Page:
Autism Covid-19

Children living with autism need more structure during the pandemic

Autistic children require more structure during pandemic.
Written by Lilita Gcwabe

Children living with autism and attention deficit hyperactivity disorder (ADHD) and autism spectrum disorder (ASD) are having a particularly tough time during the COVID-19 pandemic as lockdown restrictions have eroded routines and limited access to primary care settings.

“Everything in past year has been unsettling. Everyone’s routines and lifestyle have had to change and it seems as if there is always something else going wrong. This makes it even harder to feel like your life will return to normal,” said Lindsay Carter (20), from Johannesburg.

She was diagnosed with ASD at the age of 15 and currently works as a part-time science tutor/facilitator for Grades 6 to 11.

“Having autism in this situation makes it harder, because my brain doesn’t like change or uncertainty and there’s been plenty of both recently. The last two years have been difficult.”

Although the recent spate of unrest affected Carter’s concentration at school and instilled fear in her, she noted that the COVID-19 restrictions have been both negative and positive for her.

“Social distancing has benefited me as an autistic person because I get sensory overload from touch and light. If people bump me or hug me or are too close, I get triggered. If something is too bright, I can easily feel overwhelmed. I also get overstimulated by trying to analyse everyone’s emotions based on their facial expressions. Now that everyone is wearing masks and I can’t see their faces, it feels a bit easier, because I’m not taking in all that input from every person I walk past. I feel calmer in public places because there’s less chance of someone coming into my space or accidentally touching me.”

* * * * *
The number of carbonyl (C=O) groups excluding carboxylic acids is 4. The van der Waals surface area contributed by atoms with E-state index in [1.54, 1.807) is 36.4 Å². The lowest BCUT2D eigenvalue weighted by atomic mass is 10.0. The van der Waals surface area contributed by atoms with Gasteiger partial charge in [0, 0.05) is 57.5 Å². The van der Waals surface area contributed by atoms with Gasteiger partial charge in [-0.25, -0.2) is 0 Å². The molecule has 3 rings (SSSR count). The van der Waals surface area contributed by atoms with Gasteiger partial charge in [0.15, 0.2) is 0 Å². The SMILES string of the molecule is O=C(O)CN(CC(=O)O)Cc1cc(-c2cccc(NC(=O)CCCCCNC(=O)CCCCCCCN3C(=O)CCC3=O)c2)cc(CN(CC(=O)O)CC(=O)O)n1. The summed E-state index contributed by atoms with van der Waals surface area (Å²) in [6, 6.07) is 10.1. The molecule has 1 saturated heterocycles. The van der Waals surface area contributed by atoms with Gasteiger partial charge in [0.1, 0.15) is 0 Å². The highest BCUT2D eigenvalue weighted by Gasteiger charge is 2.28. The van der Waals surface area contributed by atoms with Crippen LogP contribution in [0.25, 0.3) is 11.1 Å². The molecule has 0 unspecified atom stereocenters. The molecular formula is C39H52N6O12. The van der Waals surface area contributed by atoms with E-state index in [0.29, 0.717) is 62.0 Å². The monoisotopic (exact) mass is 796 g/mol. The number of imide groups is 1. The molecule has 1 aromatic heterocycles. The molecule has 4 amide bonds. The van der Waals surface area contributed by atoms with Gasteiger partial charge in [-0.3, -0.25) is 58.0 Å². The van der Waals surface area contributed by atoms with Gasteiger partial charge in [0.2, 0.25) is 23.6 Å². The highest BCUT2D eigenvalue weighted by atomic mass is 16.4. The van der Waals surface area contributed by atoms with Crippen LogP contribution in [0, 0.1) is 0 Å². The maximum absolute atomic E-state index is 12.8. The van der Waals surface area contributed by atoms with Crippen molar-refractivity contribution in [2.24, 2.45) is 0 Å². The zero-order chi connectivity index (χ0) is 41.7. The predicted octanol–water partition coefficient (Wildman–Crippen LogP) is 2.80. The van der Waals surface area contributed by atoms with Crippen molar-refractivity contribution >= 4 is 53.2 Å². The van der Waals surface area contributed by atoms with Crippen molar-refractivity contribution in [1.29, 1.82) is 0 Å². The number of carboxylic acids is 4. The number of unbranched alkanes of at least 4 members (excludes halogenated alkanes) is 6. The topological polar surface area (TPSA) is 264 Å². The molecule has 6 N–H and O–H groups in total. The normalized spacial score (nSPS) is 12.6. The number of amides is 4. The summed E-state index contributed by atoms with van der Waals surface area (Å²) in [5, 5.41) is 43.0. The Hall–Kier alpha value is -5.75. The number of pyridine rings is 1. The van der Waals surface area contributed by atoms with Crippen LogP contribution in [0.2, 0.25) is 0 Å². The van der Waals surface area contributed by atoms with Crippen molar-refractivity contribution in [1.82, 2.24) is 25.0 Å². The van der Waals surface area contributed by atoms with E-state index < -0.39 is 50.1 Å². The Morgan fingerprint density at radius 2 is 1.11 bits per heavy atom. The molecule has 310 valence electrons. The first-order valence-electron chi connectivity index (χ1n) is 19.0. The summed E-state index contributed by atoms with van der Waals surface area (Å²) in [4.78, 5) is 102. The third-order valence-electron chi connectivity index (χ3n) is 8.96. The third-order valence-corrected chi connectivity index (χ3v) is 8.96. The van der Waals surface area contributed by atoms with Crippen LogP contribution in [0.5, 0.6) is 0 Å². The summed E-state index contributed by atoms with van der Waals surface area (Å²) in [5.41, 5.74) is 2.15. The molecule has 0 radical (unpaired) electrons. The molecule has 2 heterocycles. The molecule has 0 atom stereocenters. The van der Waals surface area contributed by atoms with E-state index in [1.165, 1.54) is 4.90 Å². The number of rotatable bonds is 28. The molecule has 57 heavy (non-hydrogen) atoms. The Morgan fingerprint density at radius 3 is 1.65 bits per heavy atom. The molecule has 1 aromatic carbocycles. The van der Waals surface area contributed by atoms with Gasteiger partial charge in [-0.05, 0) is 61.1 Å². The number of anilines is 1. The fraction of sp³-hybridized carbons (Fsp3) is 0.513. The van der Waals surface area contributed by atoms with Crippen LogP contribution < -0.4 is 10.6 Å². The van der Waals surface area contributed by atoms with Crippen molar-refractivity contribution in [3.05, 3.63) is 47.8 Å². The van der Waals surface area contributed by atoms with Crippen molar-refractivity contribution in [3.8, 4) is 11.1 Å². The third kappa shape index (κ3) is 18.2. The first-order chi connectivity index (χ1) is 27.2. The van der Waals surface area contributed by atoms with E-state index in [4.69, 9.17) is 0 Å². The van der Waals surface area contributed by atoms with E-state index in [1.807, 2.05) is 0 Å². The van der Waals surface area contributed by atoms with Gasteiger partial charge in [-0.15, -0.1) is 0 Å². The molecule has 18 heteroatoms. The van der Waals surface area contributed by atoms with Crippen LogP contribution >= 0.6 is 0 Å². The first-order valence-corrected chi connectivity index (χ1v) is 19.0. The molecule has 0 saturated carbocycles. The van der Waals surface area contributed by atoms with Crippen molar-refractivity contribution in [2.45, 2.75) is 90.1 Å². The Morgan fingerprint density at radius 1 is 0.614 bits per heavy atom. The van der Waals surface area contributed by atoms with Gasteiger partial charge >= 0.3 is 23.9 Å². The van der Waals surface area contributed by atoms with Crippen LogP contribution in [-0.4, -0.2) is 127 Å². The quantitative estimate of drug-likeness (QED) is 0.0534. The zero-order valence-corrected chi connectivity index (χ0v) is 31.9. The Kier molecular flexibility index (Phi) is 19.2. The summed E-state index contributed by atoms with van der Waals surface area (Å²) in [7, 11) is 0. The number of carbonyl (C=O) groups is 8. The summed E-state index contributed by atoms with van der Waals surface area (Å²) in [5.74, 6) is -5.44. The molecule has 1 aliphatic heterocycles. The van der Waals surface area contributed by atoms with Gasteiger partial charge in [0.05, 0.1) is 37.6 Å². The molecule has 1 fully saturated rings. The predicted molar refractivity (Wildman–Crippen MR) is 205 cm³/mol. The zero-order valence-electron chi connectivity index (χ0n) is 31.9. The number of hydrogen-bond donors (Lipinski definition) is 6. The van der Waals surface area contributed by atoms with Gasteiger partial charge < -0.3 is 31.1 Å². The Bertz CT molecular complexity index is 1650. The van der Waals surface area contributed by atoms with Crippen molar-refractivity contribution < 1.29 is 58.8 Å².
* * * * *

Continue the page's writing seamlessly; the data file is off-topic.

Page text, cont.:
Carter has a cat named Quinn and a dog named Chiki, which she regards as her furry friends that help to make her feel safe and calm.

Kids living with autism need structure

The mental and physical conditions of these children living with autism have noticeably deteriorated, highlighting the need to focus on the requirements of special vulnerable populations during this crisis.

“From my observations and encounters with parents and caregivers, their children’s conditions have worsened due to the loss of a daily routine and the inability to access and receive support from primary care settings. The increased worry of parents further exacerbates children’s psychological well-being and increases their challenging behaviours or meltdowns, as these children have to cope with changes and may not know how to communicate their frustrations,” said Selina Jele, regional development officer at Autism South Africa (A;SA) in the Free State.

“Many parents are trying to promote their children’s learning and emotional health without the usual support structures like school activities during the day.”

Jele has worked with A;SA for eight years and her role includes negotiating and liaising with national and provincial governments, as well as other institutions or affiliated bodies on matters concerning the needs of individuals with ASD and their families.

“Some of the problems that children and adults living with ASD experience include understanding what COVID-19 is and the measures required to curb it.  Many have challenges adhering to social distancing and hygiene-related regulations in response to the pandemic. Some have stopped receiving special education during this period, which increased aggression, hypersensitivity and behavioural problems, as well as altering sleep and appetite patterns. Immediate support for at-risk parents and advocacy has not been the same,” she said.